A quick test would be to move the tire to the opposite rear corner and see if the vibration "moves" with the tire. If it changes dramatically then you know it's probably the tire, if not then you know it's something else. I would do this before taking it back to a place that couldn't repair something this easy with $2,000. That should be embarrassing.

That would be good and easy test that way you don't end up having them guessing with your wallet a second time.

1. They didn't replace or balance the tire?
2. They didn't replace the tie rods?

It looks like they just kind of guessed, it doesn't look like they actually diagnosed it well and may not have much experience with wrecked Subarus. More than likely you didn't need all of those components replaced, but that's water under the bridge now.

If the impact was substantial enough to damage everything they replaced then the axle needs checked as well, but that's highly improbable. More than likely they just substituted additional parts to cover lack of experience.

The part numbers on the listing indicate they replaced the following:
Control arm (comes with bushings and ball joint), knuckle (bearing housing), strut, bearing assembly, wheel, end link

Next time I'd suggest taking it to a body shop that repairs wrecked cars every day, if you can find a good one, they're a great resource. The only downside is depending on your area they can be flooded with high dollar insurance work and thus pricing and availability can be limited, but that varies wildly.
 

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I can't imagine the tire being mounted on a new wheel and not being balanced.

If that is indeed the case, I would start with having the tires balanced.

I might also move the offending wheel to back of the car and see if the vibration moves.
 

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2016 2.5i Outback, 2002 Audi S4 Avant, 1980 CB750F Supersport, 1985 Carrera 3.2
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As stated, I would start with making sure it's balanced (look for wheel weights), switch it with another wheel and see if the vibration moves with, and then possibly a damaged/bent axle as well.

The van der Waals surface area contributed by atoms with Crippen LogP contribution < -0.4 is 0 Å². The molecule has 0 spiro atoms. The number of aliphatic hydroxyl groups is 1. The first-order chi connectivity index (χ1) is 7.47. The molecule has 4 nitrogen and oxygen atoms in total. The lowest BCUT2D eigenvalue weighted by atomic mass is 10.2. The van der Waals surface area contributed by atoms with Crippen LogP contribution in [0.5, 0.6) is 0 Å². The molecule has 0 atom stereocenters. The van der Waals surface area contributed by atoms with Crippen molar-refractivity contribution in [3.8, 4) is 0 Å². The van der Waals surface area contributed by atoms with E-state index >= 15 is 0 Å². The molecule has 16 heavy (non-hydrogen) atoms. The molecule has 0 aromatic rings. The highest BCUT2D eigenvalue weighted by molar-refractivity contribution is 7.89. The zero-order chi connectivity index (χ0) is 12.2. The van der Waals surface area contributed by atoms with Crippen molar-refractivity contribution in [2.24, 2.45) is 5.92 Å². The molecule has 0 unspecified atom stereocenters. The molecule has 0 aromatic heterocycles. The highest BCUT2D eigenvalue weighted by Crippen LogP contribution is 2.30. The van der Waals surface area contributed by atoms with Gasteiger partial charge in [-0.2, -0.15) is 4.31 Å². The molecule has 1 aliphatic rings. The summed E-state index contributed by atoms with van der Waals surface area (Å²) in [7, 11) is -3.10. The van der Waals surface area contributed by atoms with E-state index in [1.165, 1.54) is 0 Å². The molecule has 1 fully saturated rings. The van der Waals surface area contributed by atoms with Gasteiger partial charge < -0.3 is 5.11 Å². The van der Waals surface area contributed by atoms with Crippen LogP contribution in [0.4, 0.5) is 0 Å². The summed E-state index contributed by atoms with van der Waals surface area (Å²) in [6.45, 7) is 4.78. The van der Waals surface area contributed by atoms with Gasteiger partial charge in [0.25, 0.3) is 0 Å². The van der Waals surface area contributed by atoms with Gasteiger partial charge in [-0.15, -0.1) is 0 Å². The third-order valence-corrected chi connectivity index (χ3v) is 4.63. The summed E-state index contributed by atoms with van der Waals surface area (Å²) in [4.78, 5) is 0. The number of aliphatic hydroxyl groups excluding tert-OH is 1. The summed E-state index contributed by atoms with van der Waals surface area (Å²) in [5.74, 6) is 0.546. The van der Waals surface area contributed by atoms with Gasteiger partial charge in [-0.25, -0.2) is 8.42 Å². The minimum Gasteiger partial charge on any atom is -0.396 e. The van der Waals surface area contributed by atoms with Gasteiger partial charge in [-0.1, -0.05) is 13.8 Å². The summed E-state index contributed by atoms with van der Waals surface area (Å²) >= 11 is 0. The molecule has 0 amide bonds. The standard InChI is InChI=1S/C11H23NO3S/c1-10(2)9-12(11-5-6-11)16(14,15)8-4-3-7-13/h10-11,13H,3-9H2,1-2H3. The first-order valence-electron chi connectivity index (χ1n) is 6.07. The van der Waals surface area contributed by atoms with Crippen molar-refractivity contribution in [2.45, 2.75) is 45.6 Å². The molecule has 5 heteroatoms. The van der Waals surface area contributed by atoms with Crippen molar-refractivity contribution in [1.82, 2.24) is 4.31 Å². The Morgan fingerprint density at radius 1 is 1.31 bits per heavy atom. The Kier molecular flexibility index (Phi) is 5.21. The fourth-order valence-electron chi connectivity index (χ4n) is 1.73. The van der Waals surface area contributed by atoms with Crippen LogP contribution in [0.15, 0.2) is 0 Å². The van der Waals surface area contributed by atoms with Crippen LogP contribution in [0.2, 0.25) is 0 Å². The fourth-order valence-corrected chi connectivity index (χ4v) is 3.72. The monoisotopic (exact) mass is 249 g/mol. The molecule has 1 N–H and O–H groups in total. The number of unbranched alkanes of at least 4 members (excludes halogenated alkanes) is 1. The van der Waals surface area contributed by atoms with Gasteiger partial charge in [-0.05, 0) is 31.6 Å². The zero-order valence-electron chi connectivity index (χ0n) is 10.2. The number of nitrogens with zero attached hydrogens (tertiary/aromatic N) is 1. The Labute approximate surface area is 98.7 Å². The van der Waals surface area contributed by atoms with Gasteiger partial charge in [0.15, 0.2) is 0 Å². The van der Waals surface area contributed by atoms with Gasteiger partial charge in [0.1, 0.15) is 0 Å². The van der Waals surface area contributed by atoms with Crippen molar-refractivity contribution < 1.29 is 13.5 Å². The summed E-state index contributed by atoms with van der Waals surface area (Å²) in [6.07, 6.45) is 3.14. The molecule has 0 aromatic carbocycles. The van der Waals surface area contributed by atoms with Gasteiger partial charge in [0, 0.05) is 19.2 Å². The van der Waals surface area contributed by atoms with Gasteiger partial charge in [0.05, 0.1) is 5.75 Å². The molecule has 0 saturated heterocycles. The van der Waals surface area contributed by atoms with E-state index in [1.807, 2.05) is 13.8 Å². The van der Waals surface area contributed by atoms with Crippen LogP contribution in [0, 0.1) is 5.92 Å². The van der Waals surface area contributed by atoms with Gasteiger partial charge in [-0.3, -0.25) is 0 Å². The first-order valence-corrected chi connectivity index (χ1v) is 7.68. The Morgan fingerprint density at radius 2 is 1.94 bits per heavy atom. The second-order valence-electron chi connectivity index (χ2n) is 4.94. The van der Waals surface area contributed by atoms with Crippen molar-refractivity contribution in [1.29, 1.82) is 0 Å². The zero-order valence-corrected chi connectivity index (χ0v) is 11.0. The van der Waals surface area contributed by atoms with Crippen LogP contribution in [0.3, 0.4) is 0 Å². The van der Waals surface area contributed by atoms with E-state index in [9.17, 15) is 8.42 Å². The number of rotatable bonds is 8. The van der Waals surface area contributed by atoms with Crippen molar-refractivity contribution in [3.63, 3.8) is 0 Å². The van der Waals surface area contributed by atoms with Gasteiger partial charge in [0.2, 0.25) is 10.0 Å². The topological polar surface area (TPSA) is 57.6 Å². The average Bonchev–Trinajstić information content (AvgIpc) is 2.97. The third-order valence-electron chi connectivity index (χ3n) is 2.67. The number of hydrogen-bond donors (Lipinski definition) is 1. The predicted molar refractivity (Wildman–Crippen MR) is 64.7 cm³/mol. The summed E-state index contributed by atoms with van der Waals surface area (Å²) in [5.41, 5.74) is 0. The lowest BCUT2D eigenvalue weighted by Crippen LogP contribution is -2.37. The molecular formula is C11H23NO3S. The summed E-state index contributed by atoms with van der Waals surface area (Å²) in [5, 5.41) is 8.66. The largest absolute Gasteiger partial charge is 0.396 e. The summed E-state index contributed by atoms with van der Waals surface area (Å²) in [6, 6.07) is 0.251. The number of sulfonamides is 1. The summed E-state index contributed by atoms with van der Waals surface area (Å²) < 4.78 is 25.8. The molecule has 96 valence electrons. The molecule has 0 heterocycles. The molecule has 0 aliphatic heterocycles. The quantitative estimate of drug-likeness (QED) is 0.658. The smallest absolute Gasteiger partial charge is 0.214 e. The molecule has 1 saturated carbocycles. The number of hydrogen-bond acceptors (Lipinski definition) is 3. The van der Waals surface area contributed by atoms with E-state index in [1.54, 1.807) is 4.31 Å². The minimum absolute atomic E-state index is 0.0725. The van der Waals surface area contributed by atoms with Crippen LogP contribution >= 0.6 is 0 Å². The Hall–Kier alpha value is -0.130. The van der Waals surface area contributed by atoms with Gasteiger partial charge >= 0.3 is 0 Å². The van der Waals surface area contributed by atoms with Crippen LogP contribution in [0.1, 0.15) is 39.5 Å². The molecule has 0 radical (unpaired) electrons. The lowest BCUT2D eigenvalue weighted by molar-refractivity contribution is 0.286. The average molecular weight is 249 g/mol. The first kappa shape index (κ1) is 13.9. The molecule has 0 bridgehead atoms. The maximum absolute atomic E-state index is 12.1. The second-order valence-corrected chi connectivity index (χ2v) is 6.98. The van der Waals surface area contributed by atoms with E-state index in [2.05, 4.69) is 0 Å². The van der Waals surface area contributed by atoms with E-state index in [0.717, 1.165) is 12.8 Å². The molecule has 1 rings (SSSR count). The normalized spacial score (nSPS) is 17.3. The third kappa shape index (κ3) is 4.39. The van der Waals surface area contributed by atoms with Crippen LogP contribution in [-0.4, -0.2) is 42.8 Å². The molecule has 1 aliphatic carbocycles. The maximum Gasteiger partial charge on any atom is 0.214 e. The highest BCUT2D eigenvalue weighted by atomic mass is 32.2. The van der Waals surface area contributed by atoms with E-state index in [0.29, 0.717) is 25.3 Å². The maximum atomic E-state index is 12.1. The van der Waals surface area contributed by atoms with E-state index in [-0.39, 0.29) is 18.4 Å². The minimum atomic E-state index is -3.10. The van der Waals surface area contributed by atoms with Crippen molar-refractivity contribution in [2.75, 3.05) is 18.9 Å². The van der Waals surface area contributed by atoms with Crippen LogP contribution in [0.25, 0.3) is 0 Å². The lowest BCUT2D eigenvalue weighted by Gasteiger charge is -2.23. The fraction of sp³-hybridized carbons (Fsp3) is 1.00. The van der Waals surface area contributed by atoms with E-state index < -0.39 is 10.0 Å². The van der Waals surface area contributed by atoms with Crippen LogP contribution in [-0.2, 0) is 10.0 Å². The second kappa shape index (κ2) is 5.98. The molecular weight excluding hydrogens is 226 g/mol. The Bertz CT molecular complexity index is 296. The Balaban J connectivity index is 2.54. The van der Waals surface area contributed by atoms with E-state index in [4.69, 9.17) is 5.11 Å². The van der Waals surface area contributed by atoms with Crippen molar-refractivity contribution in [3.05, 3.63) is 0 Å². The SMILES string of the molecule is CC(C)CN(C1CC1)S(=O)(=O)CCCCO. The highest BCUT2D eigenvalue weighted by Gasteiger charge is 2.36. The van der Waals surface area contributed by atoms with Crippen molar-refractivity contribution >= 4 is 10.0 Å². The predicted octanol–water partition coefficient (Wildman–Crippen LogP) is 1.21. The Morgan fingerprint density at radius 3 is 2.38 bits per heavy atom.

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On the Super Mod Squad
2002 3.0 VDC Wag + 2018 2.5 Leg Ltd
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The impact was totally on side of tire.

Recently I had another car backef up and hit the right front tire on higher locations. It was fixed in body shop of dealer in another location , and they just replaced tie rod and aligned the wheel, problem was solved.

I didn't bring car to same body shop this time because I can still drive it very slowly and the dealer is just 1 mile away.
based on your previous posts:

I guess you have some kind of 2011.

but you might click on the link next to the question-mark in my signature and fill out the "about my car" section.
(so you don't have to type year/ engine / trans out on every thread).
 

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Discussion Starter #10
Yes it's a 2011 outback. I've updated my profile.

I knew about this wide spread problem and read some thread about it before. Many of them seemed to be felt in steering wheel, while the vibration I had this time is on passenger side, and we don't have this vibration before.

Today I drove with the mechanic who did the repair job, he said he didn't feel vibration. I asked for another mechanic and drove to highway, this time it's pretty obvious to see the vibration from my cell phone in AC vent holder at 55-60 mph. The vibration kind of caused a lateral movement (in the direction of left and right).

The 2nd mechanic said he will start from tire balancing, put it on road force, and look at other things.

The 1st mechanic said he did balance the tire, although I didn't see it listed in the bill.

The service manager in dealer said there will not be new charge for the repair they did, but said I need to pay if they need to replace some new parts. I argued with him a little bit since it was supposed to be fixed last time but to no avail.

based on your previous posts:

I guess you have some kind of 2011.

but you might click on the link next to the question-mark in my signature and fill out the "about my car" section.
(so you don't have to type year/ engine / trans out on every thread).
 

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Discussion Starter #11